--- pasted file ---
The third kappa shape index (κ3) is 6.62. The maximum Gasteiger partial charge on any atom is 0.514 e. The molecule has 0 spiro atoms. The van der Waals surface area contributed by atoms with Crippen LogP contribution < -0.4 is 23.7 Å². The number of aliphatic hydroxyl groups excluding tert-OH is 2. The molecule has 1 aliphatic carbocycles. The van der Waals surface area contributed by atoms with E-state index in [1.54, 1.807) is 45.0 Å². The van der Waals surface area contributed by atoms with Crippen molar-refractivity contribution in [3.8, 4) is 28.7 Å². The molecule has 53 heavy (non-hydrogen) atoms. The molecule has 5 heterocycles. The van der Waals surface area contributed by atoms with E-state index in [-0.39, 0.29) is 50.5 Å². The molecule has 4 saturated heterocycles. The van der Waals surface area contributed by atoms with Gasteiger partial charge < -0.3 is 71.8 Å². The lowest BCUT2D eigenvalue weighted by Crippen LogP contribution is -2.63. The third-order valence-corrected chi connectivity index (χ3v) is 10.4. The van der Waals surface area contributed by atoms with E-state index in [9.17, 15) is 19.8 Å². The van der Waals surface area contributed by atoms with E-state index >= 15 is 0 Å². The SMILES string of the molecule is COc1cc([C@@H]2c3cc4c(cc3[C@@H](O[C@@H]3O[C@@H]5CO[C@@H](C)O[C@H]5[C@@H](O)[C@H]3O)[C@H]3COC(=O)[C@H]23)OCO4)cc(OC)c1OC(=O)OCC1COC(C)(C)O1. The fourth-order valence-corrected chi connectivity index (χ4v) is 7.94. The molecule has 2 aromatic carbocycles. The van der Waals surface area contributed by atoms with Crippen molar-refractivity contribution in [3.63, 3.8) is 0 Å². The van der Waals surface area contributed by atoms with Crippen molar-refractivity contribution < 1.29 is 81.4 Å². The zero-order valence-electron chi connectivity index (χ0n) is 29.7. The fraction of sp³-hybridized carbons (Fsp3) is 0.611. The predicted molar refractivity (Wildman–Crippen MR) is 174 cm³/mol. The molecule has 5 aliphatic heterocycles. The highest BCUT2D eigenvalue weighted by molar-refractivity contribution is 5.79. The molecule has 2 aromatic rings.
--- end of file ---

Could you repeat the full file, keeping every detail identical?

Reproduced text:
The third kappa shape index (κ3) is 6.62. The maximum Gasteiger partial charge on any atom is 0.514 e. The molecule has 0 spiro atoms. The van der Waals surface area contributed by atoms with Crippen LogP contribution < -0.4 is 23.7 Å². The number of aliphatic hydroxyl groups excluding tert-OH is 2. The molecule has 1 aliphatic carbocycles. The van der Waals surface area contributed by atoms with E-state index in [1.54, 1.807) is 45.0 Å². The van der Waals surface area contributed by atoms with Crippen molar-refractivity contribution in [3.8, 4) is 28.7 Å². The molecule has 53 heavy (non-hydrogen) atoms. The molecule has 5 heterocycles. The van der Waals surface area contributed by atoms with E-state index in [-0.39, 0.29) is 50.5 Å². The molecule has 4 saturated heterocycles. The van der Waals surface area contributed by atoms with Gasteiger partial charge < -0.3 is 71.8 Å². The lowest BCUT2D eigenvalue weighted by Crippen LogP contribution is -2.63. The third-order valence-corrected chi connectivity index (χ3v) is 10.4. The van der Waals surface area contributed by atoms with E-state index in [9.17, 15) is 19.8 Å². The van der Waals surface area contributed by atoms with E-state index >= 15 is 0 Å². The SMILES string of the molecule is COc1cc([C@@H]2c3cc4c(cc3[C@@H](O[C@@H]3O[C@@H]5CO[C@@H](C)O[C@H]5[C@@H](O)[C@H]3O)[C@H]3COC(=O)[C@H]23)OCO4)cc(OC)c1OC(=O)OCC1COC(C)(C)O1. The fourth-order valence-corrected chi connectivity index (χ4v) is 7.94. The molecule has 2 aromatic carbocycles. The van der Waals surface area contributed by atoms with Crippen molar-refractivity contribution in [3.63, 3.8) is 0 Å². The van der Waals surface area contributed by atoms with Crippen molar-refractivity contribution < 1.29 is 81.4 Å². The zero-order valence-electron chi connectivity index (χ0n) is 29.7. The fraction of sp³-hybridized carbons (Fsp3) is 0.611. The predicted molar refractivity (Wildman–Crippen MR) is 174 cm³/mol. The molecule has 5 aliphatic heterocycles. The highest BCUT2D eigenvalue weighted by molar-refractivity contribution is 5.79. The molecule has 2 aromatic rings.